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Infrared Neural Modulation

Our labs have pioneered the application of pulsed infrared lasers for the activation and inactivtaion of neural tissues in a damage-free, artifact-free, contact-free way. Based on this discovery, we have numerous ongoing projects that are focused on what we call infrared neural modulation (INM). We refer to the activation of neural tissue as infrared neural stimulation (INS) and the inactivation of neural tissue infrared neural inhibition (INI). These projects span from the fundamental discovery of what makes INM work to the clinical translation of this technique in human nerves in vivo

Infrared Neural Stimulation

Biophysical Mechanism of INS

biomech Research is being performed to identify the biophysical mechanism of INS. Our lab has shown that INS is mediated through a photothermal mechanism requiring a transient spatial and temporal thermal gradient to generate a neural response. How infrared radiation is transduced into an action potential still remains unclear. Follow-up studies have demonstrated that infrared radiation transiently alters the capacitance of the cell through induced conformational changes in the lipid bilayer. Direct experimental proof for these findings, however, is lacking. Our lab utilizes nonlinear microscopies to observe lipid membrane dynamics during INS to uncover this mechanism.  For more information click  here

 INS in the Peripheral Nervous System 


Our lab was the first to demonstrate the ability of infrared pulses to excite neural tissue in the sciatic nerve of rats. Since then, infrared light has been shown to activate a variety of peripheral nerves in vivo including both motor and sensory pathways. After initial safety and efficacy demonstrations of INS, it has been applied to the cochlea, vestibular system, cavernous nerves of the prostate, facial, and the heart. Our lab has also leveraged the spatial resolution of INS to outperform electrical stimulation by more precisely activating dorsal roots in patients undergoing selective dorsal root rhizotomy. Current efforts in our lab are directed toward the optimization of INS parameters as well as the clinical translation of INS. For more information click here.

INS in the Central Nervous System 


While INS is well characterized for the peripheral nervous system, the translation to the central nervous system (CNS) presents a new set of challenges that require us to consider different anatomy, multiple cell types, and the physiology associated with structures in the CNS. Our research in the CNS has focused on rat brain slices, in vivo rat brain, and in vivo non-human primate brain to demonstrate the efficacy, mechanisms, and research applications of INS.This research has shown that infrared pulses can modulate neural activity by either inducing an excitatory or inhibitory response. Studies in the rat brain revealed that the INS-induced response is partially mediated through astrocytes. Continuing studies are investigating infrared modulation of glial cells in addition to using INS to alter neural activity during seizures. For more information click here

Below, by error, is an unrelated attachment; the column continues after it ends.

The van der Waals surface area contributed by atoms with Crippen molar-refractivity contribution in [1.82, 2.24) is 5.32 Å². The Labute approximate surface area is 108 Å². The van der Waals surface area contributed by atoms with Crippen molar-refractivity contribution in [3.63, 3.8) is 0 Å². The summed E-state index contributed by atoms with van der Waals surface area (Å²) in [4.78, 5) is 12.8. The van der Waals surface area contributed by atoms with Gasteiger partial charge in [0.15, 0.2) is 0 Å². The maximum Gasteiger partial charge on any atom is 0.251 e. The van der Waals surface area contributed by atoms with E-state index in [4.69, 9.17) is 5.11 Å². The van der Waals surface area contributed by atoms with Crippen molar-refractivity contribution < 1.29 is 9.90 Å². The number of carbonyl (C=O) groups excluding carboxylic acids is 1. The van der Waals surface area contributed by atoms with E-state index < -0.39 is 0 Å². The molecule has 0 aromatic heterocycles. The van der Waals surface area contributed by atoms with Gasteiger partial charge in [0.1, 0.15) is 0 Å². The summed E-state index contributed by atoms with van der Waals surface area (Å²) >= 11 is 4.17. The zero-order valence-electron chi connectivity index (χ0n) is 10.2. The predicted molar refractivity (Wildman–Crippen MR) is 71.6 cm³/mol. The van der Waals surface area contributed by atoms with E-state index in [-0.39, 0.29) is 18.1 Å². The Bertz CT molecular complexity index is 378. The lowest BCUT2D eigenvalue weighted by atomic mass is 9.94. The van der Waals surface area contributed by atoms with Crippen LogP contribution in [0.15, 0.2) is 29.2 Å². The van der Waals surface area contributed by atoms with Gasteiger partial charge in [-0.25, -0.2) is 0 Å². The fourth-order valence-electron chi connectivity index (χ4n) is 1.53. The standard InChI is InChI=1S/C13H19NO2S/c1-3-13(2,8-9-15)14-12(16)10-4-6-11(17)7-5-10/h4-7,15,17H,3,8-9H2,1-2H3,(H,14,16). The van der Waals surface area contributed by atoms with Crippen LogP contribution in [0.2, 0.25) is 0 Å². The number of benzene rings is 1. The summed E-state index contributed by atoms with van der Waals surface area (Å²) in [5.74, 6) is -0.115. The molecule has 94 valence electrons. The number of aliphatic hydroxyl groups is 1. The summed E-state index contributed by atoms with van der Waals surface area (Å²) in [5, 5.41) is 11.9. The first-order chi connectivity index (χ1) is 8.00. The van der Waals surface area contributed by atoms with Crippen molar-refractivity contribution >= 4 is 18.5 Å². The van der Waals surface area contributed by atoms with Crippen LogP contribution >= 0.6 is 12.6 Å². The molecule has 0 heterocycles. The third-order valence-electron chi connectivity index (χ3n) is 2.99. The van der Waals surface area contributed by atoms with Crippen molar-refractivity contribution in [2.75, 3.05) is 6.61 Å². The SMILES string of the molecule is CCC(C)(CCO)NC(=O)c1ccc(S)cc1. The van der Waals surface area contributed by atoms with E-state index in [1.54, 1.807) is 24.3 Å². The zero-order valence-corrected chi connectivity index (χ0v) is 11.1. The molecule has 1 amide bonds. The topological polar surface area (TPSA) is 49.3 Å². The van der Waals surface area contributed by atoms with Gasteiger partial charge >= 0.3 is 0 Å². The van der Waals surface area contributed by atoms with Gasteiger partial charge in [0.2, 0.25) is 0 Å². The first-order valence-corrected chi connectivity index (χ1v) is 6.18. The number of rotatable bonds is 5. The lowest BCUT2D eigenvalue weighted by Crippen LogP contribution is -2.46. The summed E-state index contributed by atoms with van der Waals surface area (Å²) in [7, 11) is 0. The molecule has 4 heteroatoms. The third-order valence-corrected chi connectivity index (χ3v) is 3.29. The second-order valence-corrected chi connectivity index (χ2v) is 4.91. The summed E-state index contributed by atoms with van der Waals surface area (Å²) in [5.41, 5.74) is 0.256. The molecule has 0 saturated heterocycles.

Hybrid Electrical-Optical Stimulation

hybridWhile INS provides an artifact-free, contact-free and spatially selective alternative to electrical methods, it can be limited by a narrow range of radiant exposures (J/cm2) that are both safe and effective for neural activation. To lower the optical energy requirements, we have combined INS with subthreshold electrical stimulus to reduce the stimulation threshold radiant exposures of INS while maintaining the spatial selectivity. We have named this technique hybrid neural stimulation. In addition to improving the safety of INS. the combined interaction of electrical and optical stimulation has uncovered a difference in mechanism(s) responsible for the two modalities. For more information click here.

 Current Projects in INS


Infrared Neural Inhibition 

iniInfrared neural inhibition (INI) is an optical means of applying heat block which specifically allows for high spatial discrimination in a contact-free delivery scheme. Similar to INS, the technique is reliant on the phenomenon of water’s high absorption of infrared light. These absorption events result in heat generation in the tissue. By using a pulsed approach, heat is generated during irradiation of the tissue, thermal relaxation occurs during inter-pulse periods, and an overall temperature rise results from the superposition of the heating dynamics from multiple pulses. This allows for tight control over the thermal profile within tissue. Current efforts are focused on optimizing INI parameters to reduce thermal load and modeling INI. For more information click here

Current Projects in INI